By Gerry Meader
A criminal conviction can keep you from getting the job you want. It can make it harder to find decent housing and to obtain government and other benefits. And it can follow you forever.
A new Ohio law that expands eligibility for expungements can help with these barriers. Even if you have many criminal convictions, or were previously “ineligible” to seal them, you might now be able to expunge some or all of them. The new law provides certain convictions can be expunged and others cannot.
Most misdemeanor and low-level felony convictions can now be expunged, but there are some important exceptions:
You CANNOT expunge the following convictions:
- Traffic and OVI/DUI offenses
- Felony crimes of violence
- Sex offenses while registration is required
- Crimes involving children under the age of 13 years (except failure to pay child support can be expunged / sealed regardless of age of child)
- 1st and 2nd degree felonies
- Three (3) or more 3rd degree felonies in a single case
- Convictions for domestic violence or violating a protection order
Before you are eligible to expunge a criminal conviction, you must wait a certain amount of time after completing your sentence. You have completed your sentence after you paid your fines, served your jail time, and completed any probation. Then, after that, you must wait six months (minor misdemeanor), 1 year (misdemeanor), 11 years (4th or 5th degree felonies), or 13 years (3rd degree felony, if eligible). You cannot expunge a record if you have any open criminal or traffic cases.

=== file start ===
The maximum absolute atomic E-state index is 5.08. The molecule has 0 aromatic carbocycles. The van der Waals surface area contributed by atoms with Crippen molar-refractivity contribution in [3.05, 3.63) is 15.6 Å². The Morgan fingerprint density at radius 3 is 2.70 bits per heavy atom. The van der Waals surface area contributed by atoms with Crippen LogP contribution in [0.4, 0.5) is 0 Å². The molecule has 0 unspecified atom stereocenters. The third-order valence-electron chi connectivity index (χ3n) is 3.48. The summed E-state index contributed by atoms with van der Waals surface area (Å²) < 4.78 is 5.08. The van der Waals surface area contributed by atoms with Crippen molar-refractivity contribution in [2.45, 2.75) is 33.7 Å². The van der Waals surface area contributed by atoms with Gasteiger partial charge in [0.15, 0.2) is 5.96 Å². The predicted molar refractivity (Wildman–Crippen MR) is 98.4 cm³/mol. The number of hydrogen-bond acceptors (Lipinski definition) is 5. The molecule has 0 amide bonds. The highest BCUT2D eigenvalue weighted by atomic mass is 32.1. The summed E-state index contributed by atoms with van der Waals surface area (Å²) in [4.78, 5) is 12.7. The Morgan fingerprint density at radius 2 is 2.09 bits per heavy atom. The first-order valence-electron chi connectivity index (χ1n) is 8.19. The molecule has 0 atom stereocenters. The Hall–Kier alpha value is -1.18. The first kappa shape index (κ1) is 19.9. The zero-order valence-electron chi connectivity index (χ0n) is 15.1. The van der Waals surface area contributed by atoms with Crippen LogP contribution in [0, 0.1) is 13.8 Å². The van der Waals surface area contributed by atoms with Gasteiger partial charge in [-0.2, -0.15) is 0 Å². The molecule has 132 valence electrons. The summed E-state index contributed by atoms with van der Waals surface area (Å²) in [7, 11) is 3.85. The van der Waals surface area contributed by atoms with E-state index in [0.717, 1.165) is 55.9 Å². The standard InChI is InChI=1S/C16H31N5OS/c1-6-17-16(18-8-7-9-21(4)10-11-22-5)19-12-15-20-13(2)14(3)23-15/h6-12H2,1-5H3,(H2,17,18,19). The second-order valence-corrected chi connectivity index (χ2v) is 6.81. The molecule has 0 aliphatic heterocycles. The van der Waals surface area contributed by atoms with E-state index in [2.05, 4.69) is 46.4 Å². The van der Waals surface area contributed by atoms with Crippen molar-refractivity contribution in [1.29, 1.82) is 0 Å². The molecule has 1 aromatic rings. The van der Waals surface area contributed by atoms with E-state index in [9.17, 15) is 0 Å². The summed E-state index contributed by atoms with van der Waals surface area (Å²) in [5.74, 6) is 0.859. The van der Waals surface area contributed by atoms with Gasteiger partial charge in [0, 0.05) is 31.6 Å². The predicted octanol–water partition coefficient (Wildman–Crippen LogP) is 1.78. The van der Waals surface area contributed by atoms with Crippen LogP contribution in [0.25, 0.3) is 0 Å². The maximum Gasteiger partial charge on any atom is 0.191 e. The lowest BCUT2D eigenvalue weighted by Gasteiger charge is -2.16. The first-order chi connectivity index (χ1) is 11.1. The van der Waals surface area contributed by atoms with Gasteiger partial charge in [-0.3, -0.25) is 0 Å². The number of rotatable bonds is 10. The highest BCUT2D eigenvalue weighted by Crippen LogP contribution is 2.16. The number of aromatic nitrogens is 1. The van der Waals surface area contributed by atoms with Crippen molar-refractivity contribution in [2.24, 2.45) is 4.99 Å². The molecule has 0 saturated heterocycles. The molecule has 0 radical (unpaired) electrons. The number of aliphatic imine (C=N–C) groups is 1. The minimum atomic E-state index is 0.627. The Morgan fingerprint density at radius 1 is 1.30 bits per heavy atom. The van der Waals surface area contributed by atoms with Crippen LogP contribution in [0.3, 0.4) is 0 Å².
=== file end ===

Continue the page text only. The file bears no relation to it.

You may be able to seal your felony conviction before you are eligible for expungement. Expunging a record permanently erases it from all official databases as though it never existed. Sealing a record leaves it on file, but it can’t be seen by most employers and landlords. You may also be able to seal (but not expunge) records of non-convictions like dismissed cases, acquittals, and “no bills.”
If you need help expunging or sealing your records, contact The Legal Aid Society of Cleveland at 888.817.3777 or apply for help online.
This article was published in Legal Aid's newsletter, "The Alert" Volume 39, Issue 1, in May 2023. See full issue at this link: “The Alert”- Volume 39, Issue 1 – Legal Aid Society of Cleveland.